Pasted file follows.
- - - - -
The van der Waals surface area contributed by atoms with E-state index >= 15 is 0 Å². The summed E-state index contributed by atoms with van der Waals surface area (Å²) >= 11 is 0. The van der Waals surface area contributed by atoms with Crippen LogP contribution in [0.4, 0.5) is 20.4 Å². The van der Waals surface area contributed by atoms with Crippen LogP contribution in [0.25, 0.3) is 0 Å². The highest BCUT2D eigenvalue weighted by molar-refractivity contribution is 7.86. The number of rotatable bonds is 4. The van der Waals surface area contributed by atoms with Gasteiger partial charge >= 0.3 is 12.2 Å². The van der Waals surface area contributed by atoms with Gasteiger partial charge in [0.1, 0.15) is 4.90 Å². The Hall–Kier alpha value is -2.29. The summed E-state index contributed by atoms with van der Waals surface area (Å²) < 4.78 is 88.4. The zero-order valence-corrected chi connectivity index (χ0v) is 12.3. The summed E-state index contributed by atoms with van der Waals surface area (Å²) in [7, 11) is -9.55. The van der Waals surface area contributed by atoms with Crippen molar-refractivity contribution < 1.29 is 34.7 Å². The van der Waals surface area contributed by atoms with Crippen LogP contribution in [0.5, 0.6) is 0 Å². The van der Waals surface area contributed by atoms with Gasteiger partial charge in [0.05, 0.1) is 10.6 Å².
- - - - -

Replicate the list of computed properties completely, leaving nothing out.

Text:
The van der Waals surface area contributed by atoms with E-state index >= 15 is 0 Å². The summed E-state index contributed by atoms with van der Waals surface area (Å²) >= 11 is 0. The van der Waals surface area contributed by atoms with Crippen LogP contribution in [0.4, 0.5) is 20.4 Å². The van der Waals surface area contributed by atoms with Crippen LogP contribution in [0.25, 0.3) is 0 Å². The highest BCUT2D eigenvalue weighted by molar-refractivity contribution is 7.86. The number of rotatable bonds is 4. The van der Waals surface area contributed by atoms with Gasteiger partial charge >= 0.3 is 12.2 Å². The van der Waals surface area contributed by atoms with Gasteiger partial charge in [0.1, 0.15) is 4.90 Å². The Hall–Kier alpha value is -2.29. The summed E-state index contributed by atoms with van der Waals surface area (Å²) < 4.78 is 88.4. The zero-order valence-corrected chi connectivity index (χ0v) is 12.3. The summed E-state index contributed by atoms with van der Waals surface area (Å²) in [7, 11) is -9.55. The van der Waals surface area contributed by atoms with Crippen molar-refractivity contribution < 1.29 is 34.7 Å². The van der Waals surface area contributed by atoms with Crippen LogP contribution in [0.5, 0.6) is 0 Å². The van der Waals surface area contributed by atoms with Gasteiger partial charge in [0.05, 0.1) is 10.6 Å².